The Holy Koran

The Holy Koran is one of the great literary works of the world, containing a wealth of monotheistic moral teachings - and this despite the fact that in recent decades its purpose - and its written word - has been distorted beyond measure by forces with their own political agendas.

Written by Mohammed - according to Islamic tradition on the Divine inspiration of Allah - it contains 114 Suras (or chapters), of varying length, starting with the longest and ending with the shortest, of only eight lines. The revelation is said to have begun when Mohammed was 40 years old and continued for 23 years being written down on any and every available article - stone, clay, skins, palm-leaves -even the shoulder-blade of a camel, etc. Like both the Old and New Testaments, it is full of myth and folk-legend which does nothing to reduce the powerful hold that the three works with their strong psychological imagery, have had on the minds of Man - notwithstanding the especially esoteric language in the Koran. It was only after the death of the Prophet that the mass of separate writings was collected, edited and placed in its present form.
The facsimile reproduced above shows the "Shahadda" - the affirmation of faith recited by Moslems as an opening to each of the five daily prayer sessions. In itself it constitutes for Moslems an irreversible act and declaration which is binding for life on whoever utters the lines - be he originally a Moslem or not; the word "Islam" itself is derived from an Arabic word meaning "submission". The eight (sometimes considered seven) lines above, starting on the right-hand page, may be translated as follows:-

In the name of Allah, most Gracious, most Merciful.
Praise be to Allah, the Cherisher and Sustainer of the Worlds;
Most Gracious, most Merciful;
Master of the Day of Judgement.
Thee do we worship, And Thine aid we seek.
Show us the straight way.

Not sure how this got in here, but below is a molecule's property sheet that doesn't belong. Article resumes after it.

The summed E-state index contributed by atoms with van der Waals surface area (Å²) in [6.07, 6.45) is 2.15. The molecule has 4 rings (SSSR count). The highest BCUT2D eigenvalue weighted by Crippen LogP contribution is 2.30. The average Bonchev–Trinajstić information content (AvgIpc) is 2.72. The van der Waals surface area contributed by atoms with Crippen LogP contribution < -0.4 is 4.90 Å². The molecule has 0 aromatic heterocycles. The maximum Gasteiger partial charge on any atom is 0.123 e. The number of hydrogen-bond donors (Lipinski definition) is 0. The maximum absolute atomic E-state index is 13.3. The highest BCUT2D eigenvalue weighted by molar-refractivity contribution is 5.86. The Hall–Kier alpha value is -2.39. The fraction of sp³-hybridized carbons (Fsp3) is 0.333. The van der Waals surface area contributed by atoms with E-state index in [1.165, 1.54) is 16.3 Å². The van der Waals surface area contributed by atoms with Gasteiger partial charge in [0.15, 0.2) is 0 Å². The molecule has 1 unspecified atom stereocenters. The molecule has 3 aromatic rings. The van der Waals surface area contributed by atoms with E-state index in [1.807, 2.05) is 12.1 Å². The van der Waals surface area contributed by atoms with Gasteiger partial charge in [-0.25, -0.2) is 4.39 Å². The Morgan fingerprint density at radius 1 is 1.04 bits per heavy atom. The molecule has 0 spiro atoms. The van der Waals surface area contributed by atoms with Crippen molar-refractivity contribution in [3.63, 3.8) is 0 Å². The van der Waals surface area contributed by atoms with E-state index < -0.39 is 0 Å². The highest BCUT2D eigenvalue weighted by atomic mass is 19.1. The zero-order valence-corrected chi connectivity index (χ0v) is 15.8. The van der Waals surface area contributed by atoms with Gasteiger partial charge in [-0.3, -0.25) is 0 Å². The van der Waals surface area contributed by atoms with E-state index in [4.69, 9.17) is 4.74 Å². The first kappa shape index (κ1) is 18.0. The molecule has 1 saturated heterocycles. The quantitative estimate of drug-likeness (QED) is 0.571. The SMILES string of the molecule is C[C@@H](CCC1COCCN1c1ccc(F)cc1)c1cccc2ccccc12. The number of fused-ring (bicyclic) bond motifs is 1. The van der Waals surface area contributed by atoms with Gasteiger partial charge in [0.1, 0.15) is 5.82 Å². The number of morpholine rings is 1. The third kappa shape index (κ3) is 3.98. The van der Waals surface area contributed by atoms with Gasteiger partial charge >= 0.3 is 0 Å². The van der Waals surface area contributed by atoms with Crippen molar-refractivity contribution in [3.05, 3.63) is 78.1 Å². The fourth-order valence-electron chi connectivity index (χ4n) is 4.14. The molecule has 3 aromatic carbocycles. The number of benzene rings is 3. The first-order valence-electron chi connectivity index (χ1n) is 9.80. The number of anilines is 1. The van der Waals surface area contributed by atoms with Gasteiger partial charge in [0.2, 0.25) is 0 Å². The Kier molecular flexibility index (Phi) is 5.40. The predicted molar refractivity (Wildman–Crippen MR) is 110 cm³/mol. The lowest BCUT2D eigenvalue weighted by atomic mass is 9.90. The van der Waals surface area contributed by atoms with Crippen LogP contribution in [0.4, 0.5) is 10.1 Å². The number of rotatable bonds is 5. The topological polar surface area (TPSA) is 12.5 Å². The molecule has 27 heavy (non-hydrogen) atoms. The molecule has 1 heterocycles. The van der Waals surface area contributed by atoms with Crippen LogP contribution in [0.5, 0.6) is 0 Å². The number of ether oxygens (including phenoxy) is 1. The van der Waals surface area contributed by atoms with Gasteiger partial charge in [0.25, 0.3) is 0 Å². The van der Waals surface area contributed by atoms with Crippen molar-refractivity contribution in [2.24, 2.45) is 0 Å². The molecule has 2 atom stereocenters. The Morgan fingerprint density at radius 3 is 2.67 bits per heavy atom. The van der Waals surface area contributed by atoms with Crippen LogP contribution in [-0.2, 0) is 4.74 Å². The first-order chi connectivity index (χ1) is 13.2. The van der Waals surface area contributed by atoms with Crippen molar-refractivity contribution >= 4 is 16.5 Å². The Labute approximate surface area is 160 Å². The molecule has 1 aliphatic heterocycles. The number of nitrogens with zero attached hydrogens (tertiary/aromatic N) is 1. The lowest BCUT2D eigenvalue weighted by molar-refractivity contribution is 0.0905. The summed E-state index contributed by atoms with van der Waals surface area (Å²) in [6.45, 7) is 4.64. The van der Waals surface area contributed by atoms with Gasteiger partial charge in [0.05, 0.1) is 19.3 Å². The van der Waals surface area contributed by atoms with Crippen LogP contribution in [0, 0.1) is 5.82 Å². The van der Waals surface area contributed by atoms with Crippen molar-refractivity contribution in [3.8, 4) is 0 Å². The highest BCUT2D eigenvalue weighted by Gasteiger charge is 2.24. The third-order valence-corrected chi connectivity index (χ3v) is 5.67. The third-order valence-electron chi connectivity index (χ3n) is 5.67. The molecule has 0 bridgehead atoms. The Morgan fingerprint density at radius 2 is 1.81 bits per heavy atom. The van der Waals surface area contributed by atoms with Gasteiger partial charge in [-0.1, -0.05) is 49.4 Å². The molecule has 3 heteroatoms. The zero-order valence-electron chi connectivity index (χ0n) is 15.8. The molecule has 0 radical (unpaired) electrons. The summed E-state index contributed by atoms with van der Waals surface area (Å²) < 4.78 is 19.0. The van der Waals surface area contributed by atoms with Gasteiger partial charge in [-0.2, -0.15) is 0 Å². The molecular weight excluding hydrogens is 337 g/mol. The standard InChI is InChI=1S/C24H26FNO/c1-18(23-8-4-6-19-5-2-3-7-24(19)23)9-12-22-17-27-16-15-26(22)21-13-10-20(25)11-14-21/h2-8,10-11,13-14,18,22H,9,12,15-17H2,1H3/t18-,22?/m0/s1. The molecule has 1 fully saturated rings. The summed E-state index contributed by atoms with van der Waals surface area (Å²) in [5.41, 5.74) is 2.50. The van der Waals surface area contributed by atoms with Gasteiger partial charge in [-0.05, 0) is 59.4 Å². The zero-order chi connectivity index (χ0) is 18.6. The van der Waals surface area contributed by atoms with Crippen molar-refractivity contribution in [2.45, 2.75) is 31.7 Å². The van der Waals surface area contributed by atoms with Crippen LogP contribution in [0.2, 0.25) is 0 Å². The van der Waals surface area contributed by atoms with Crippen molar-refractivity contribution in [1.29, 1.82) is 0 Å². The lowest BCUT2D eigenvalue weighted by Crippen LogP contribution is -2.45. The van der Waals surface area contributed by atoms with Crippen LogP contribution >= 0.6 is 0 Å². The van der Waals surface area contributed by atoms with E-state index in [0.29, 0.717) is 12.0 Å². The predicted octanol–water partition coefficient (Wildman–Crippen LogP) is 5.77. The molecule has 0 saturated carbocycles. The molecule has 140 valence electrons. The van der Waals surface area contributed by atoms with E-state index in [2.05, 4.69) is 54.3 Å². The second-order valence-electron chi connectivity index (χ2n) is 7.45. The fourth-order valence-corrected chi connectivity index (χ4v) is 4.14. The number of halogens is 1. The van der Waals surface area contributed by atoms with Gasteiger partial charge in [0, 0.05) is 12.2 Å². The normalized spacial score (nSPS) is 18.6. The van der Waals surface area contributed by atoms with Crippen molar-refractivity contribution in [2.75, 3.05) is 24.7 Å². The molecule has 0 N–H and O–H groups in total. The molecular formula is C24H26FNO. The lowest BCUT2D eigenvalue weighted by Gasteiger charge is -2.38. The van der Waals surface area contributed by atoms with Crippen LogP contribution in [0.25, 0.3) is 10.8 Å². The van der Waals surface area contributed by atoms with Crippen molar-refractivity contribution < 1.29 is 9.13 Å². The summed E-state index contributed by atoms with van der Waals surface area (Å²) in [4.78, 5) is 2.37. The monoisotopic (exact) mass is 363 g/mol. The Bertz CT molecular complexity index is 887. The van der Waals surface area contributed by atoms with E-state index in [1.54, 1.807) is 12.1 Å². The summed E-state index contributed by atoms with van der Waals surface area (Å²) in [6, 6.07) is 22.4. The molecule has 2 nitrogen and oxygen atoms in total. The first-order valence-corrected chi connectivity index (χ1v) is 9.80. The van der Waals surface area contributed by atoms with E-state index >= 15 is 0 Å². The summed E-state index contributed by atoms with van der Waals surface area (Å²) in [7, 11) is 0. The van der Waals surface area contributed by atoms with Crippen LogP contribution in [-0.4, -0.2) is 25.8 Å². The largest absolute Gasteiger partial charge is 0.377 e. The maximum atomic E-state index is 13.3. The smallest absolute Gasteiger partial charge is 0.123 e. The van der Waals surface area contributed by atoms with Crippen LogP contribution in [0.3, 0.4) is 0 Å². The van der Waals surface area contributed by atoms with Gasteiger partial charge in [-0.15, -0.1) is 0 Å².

The way of those on whom Thou hast bestowed Thy Grace.
Those whose (portion)
Is not wrath,
And who go not astray.
(From the revised edition and commentary of Abdullah Yusuf 'Ali {1934})

If you would like to try to vocalize a transliteration from the Arabic:-

Bisme 'Allah al-Rachman el-Racheem
Al-Khamdu leel'ah rav al-ahlmeen
Al-Rakhman el-Rakhmeen
Mal'eekh ya-oum al-din
ee'akh na'aboudo wa-ee'akh na'asta'een
'Ahdeena al-tziraht al-mustakhin
Tzirat al-adjina anamtah alayheem
Dja'ir al-magduv alayheem wahla al-dahilin

Up until the end of the 6th Century and on into the begining of the 7th., Arabia was very much a place like Old Testament Cana'an - idol worship and a proliferation of weird gods. In Mecca was a sacred place, the Ka'aba, containing the so-called Black Rock, an object of worship and veneration for generations.There is a strong belief that Abraham the father of both the Jewish and Arabian peoples was connected with the site - hence its great veneration.

In 622 CE Mohammed - beset on all sides by the Quraish tribe, who rejected his teachings and determined to kill him - journeyed to Medina, an event known in Arabic as the Hijera - the migration - and it is from this day (year) that the Moslems count the years.

Until this time nearly all the rituals used by the Moslems and introduced by Mohammed, were closely based on Jewish practise, probably in an attempt to woo them to his side. However the strong determination of the Jews to resist Mohammed's attempts to convert them resulted in Mohammed changing completely all of those elements associated with the Jews: prayers five times a day instead of three; day of rest changed from Saturday to Friday; fasting for one whole month (Ramadan) instead of just the one day (The Day of Atonement); praying facing Mecca (south) instead of Jerusalem (east) - and so on.

In 629 Mohammed entered the Holy Sanctuary in Mecca and performed a religious rite, so sanctifying to Islam the Ka'aba and the Black Rock. It is to this place that a Moslem is required to make at least one pilgimage during his lifetime - the Haj. The Haj itself is a highly ceremonial rite involving many facets. You can read more about them here.

Back to My Gallery Vol. II  Home